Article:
How The Strong Interest Inventory Relates to a Career as a Chemist
Chemists perform experiments and analyze data to understand chemical reactions and processes. Using their knowledge of chemical principles and their analytical skills, they design and conduct experiments, interpret results, and draw conclusions. This requires a high degree of critical thinking, problem-solving, and attention to detail, which are characteristics commonly associated with individuals in the Investigative Theme Code. Additionally, chemists may also use various tools and technologies, such as spectrometers and chromatography, to analyze and measure the properties of chemicals and compounds. Chemists must also be able to analyze, prepare, and interpret test results and be able to write technical reports. They must also be able to work with hazardous materials, such as acids and other chemicals, in a safe and responsible manner.
What Does a Chemist Do?
A career as a chemist can take many paths, and there are many specializations one can go into. Within the field of industrial and applied chemistry, a professional may choose to specialize in areas such as materials science and engineering, biotechnology, nanomaterials, and green chemistry. Analytical chemists may specialize in quantifying and characterizing the composition of a sample, and environmental chemists may focus on assessing environmental contamination and recommending ways to remediate it. In addition, chemists may specialize in areas such as toxicology, forensic science, food science, and pharmaceuticals.
A Chemist’s Day-to-Day Tasks and Tools
Chemists utilize a range of specialized tools and technologies in their work. Some of these tools include spectrometers such as Nuclear Magnetic Resonance (NMR) and Mass Spectrometry (MS) spectrometers, chromatography techniques such as gas chromatography (GC) and liquid chromatography (LC), transmission electron microscopes (TEM), scanning electron microscopes (SEM), centrifuges, and balances. They also make use of computer software such as molecular modeling software, data analysis software, and laboratory information management systems (LIMS) to manage and analyze their data. The specific tools and technologies used by chemists can depend on the nature of their research, the type of samples they are analyzing, and the requirements of their lab or organization.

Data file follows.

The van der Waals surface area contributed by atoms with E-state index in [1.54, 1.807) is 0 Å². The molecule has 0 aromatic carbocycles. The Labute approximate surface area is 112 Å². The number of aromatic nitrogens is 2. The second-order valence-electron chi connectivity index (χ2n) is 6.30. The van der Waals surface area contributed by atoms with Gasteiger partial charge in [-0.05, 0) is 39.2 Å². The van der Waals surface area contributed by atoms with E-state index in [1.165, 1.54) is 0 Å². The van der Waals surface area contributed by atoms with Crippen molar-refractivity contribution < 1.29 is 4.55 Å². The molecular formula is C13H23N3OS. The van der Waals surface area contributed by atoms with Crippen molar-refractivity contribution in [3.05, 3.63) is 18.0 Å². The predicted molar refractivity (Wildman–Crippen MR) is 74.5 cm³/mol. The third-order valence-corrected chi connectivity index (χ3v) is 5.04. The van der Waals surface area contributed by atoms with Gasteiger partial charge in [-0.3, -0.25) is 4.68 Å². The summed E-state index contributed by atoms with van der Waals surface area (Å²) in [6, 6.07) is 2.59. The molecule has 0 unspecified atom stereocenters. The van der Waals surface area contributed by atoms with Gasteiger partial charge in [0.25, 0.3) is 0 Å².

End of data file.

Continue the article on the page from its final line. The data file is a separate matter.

As stated by The Department of Labor, The Following Work Tasks are Most Often Completed by Chemists:
- Study chemical compounds or substances.
- Assess quality of resources or finished products.
- Sustain laboratory or technical equipment.
- Construct compounds or solutions for products or testing.
- Inspect operational procedures in technical environments to confirm conformance to standards.
- Initiate standards for products, processes, or procedures.
- Construct scientific or technical reports or presentations.
- Cooperate on research activities with scientists or technical experts.
- Expand new or advanced products or construction methods.
- Manage scientific or technical personnel.
- Control scientific or technical project resources.
- Explore methods to expand food products.
(Retrieved from O’netOnline.org. Chemists. Career Code: 19-2031.00 Detailed Work Activities)
Core Activities for Chemists:
- Investigate organic or inorganic compounds to establish chemical or physical properties, composition, structure, relationships, or reactions, using chromatography, spectroscopy, or spectrophotometry techniques.